“To make a proper suit, the tailor needs to have a glimpse of the man inside,” says Alfredo, one of the characters in Michael Tucker’s two-actor play “A Tailor Near Me,” currently having its world premiere at New Jersey Repertory Company in Long Branch, with direction by James Glossman. I doubt that that is really true: I assume most tailors could do just fine with a set of measurements. But this poetic sentiment is at the heart of Tucker’s sweet, unassuming play. (Aug. 14 Update: The play has been extended through Sept. 3.)
The play’s three scenes take place over the course of about five weeks in the tailor shop owned by Alfredo (played by James Pickens Jr.) and located in a Manhattan basement. Scenic designer Jessica Parks makes it look wonderfully authentic — just like the kind of space an old-school tailor like Alfredo would work in — though perhaps she goes a tad too far by including a rotary wall phone (the play is set in the present or the recent past) and a cash register that looks like it was made in the 1920s.
Anyway, one day Sam (played by Richard Kind), a middle-aged writer who has achieved little commercial success as a novelist but lots of it as a TV script writer, asks for alterations on a suit that he may soon need for a funeral. Sam, whose profession rarely calls for him to dress up (“Half the time, I don’t even wear pants,” he says), has put on some weight, and his 25-year-old suit is going to need some major work. Alfredo says he has three options: to leave the jacket unbuttoned, “or you buy a whole new suit, or you eat less lasagna.”
Sam says he’s doesn’t want to buy a new suit right now because he is going to Italy soon and will have a new, custom suit made for him there. Alfredo says he can do it himself, at a more reasonable price. “This way you don’t have to go all the way to Italy and eat more lasagna,” he says. Sam agrees.
It is a complicated process to make this bespoke suit — as Alfredo calls it — with lots of measuring and fittings. And as Alfredo works, he and Sam talk: Sam (like most writers, perhaps) is quite happy to talk about himself. They talk about Sam’s friend whose death is imminent, and who had a big influence on the course of Sam’s life. They talk about their work, and their wives, and so on. (I wish Tucker had not conveniently made Alfredo an expert on Sam’s novels, though: It seems extremely unlikely that he would be, given that we’re told that most of them haven’t sold well.)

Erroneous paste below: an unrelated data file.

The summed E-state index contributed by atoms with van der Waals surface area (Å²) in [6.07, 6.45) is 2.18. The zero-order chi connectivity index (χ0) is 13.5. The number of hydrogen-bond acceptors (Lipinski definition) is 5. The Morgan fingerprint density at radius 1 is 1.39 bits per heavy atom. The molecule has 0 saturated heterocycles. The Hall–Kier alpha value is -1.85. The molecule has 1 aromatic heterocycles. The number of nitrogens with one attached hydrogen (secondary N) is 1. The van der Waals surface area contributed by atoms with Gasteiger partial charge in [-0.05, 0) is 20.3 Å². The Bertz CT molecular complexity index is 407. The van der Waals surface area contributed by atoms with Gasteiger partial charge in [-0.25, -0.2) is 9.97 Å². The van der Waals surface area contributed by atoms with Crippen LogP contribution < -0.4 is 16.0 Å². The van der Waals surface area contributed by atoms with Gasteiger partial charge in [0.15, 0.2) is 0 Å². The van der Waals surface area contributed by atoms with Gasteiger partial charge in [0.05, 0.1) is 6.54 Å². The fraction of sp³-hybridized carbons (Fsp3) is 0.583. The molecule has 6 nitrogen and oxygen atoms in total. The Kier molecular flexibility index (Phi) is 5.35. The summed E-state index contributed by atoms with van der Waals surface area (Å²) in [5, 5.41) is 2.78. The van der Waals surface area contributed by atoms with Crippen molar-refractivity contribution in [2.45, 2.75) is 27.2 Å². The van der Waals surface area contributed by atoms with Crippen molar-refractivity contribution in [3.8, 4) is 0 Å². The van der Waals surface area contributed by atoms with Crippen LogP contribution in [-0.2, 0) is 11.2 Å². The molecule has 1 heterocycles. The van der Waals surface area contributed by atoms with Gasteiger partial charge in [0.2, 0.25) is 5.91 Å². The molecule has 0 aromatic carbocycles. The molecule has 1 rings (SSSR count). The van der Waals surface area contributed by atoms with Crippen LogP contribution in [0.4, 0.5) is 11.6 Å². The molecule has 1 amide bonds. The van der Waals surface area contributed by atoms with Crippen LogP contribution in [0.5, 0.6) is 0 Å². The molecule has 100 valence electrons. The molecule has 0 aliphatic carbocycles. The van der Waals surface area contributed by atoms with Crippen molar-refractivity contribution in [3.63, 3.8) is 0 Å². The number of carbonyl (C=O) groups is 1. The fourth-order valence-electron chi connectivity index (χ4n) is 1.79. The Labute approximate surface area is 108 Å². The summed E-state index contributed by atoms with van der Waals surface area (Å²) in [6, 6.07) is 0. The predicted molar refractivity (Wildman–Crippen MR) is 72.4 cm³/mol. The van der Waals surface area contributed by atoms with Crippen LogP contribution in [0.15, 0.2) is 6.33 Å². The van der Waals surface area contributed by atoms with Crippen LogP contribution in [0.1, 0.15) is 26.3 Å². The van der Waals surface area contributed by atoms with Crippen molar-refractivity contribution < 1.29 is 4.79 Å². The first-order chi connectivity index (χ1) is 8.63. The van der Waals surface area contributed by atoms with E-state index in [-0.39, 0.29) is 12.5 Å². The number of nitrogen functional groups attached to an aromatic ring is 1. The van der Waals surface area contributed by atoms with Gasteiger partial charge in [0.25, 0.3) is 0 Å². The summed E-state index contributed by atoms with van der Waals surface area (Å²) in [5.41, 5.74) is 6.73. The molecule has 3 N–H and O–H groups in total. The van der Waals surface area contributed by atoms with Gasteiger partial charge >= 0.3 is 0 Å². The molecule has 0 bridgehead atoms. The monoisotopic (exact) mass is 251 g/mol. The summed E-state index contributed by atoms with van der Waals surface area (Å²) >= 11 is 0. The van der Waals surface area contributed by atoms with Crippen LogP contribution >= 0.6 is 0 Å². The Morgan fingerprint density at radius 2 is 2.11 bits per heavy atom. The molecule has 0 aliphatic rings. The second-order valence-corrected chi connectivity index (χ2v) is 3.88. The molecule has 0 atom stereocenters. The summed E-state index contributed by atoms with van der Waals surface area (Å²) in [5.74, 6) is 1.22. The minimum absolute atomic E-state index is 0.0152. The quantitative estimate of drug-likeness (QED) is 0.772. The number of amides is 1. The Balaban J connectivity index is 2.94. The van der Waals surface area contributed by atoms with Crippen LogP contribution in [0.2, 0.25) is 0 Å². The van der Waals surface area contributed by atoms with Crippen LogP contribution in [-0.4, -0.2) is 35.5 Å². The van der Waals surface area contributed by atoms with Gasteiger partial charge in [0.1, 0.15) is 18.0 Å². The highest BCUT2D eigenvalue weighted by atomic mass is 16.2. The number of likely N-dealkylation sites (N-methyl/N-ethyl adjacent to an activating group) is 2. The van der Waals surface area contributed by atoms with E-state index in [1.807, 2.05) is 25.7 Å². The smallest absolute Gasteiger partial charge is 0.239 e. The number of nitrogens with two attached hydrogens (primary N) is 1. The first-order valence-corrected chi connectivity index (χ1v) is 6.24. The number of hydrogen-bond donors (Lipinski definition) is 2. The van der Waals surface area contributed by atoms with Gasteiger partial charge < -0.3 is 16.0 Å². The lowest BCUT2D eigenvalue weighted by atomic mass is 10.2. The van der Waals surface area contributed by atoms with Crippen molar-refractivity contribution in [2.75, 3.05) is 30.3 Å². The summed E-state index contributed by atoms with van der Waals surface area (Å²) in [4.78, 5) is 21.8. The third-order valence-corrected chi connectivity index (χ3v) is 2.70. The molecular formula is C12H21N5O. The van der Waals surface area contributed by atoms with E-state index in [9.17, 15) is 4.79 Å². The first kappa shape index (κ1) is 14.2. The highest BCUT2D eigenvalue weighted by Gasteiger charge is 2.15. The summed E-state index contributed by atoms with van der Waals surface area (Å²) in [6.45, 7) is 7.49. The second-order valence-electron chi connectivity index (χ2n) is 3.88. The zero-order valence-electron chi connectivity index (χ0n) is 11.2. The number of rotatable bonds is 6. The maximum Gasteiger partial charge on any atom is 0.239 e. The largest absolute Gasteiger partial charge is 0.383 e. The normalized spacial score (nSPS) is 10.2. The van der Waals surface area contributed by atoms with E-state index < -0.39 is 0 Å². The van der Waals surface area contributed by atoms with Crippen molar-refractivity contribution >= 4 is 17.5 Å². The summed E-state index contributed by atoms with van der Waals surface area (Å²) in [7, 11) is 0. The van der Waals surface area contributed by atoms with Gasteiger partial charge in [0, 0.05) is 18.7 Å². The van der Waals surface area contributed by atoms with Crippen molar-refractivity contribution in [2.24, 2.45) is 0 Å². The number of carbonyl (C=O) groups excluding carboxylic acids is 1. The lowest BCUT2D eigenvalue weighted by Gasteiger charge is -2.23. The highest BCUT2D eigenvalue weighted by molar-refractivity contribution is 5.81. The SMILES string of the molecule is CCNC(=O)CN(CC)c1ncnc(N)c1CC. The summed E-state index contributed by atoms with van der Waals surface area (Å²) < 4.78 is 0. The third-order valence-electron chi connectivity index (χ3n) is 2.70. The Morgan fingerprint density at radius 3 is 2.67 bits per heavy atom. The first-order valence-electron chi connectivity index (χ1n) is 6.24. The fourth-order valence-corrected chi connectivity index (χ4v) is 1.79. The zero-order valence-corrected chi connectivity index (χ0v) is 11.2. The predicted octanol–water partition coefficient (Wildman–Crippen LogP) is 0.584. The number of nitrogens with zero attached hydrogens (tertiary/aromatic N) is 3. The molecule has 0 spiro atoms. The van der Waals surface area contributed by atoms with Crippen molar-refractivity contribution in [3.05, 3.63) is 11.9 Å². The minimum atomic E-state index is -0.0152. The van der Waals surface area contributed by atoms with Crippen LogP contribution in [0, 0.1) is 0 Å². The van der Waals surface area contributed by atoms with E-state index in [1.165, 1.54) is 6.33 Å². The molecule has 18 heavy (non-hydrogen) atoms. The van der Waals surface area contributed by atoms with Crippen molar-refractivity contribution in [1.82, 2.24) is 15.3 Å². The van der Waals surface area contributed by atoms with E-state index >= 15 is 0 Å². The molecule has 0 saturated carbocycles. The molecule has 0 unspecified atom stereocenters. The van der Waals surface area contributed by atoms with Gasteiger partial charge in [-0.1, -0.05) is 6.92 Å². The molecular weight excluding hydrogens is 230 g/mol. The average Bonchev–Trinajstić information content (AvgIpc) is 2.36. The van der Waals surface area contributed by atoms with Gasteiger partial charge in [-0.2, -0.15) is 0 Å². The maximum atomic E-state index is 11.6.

Alfredo, who is fairly stoic, draws Sam out; it’s hard not to think of these sessions as a form of psychotherapy, with Alfredo sometimes functioning as a blank slate, and sometimes offering words of wisdom.
It’s just what two people do when they find themselves spending a lot of time together. (Alfredo’s shop is untouched by any other customer traffic). But it’s also part of the wise Alfredo’s tailoring process — remember that “glimpse of the man inside” thing — though Sam doesn’t initially think of it that way.
And that’s all this play is, really: A series of conversations in which these two men go deeper, and share more, and build a bond. We also do see the suit Alfredo makes, in the final scene. And yes, it’s pretty impressive.
Old pros Kind and Pickens are excellent as odd couple Sam and Alfredo (and I don’t use that phrase lightly; there is definitely a Felix-and-Oscar dynamic when the somewhat formal, slightly prickly, reserved Alfredo interacts with the talkative, excitable Sam). In one of the play’s best scenes, Sam masterfully tells a long, hilarious joke about a tailor — a joke that he remembered telling at a turning point in his life, decades ago — and Alfredo stares, stone-faced. He doesn’t get Sam’s earthy humor, at all.
Tucker — best known as an actor in “L.A. Law” and many other TV shows, films and plays — has previously written two other full-length plays, both of which premiered at NJ Rep: “The M Spot” (2015) and “Fern Hill” (2018). Marriage was a big theme in those plays, and it plays a major role here, too. Alfredo may not like talking about himself, but when he talks about his wife, he lets his guard down a bit.
“A Tailor Near Me” is poignant at times, amusing at others, but never really a powerful theatrical experience. I wish Tucker had figured out a way to create a little more drama. Yes, it’s somewhat interesting to hear these men talk, and see them grow a little. The play’s 90 minutes go by quickly. But nothing major is really at stake — the insights Sam gains seem far from life-changing, and Alfredo doesn’t seem to be in need of any more insight — and I think that keeps “A Tailor Near Me” from becoming not just entertaining, but truly compelling.
New Jersey Repertory Company in Long Branch presents “A Tailor Near Me” through Sept. 3; visit njrep.org.
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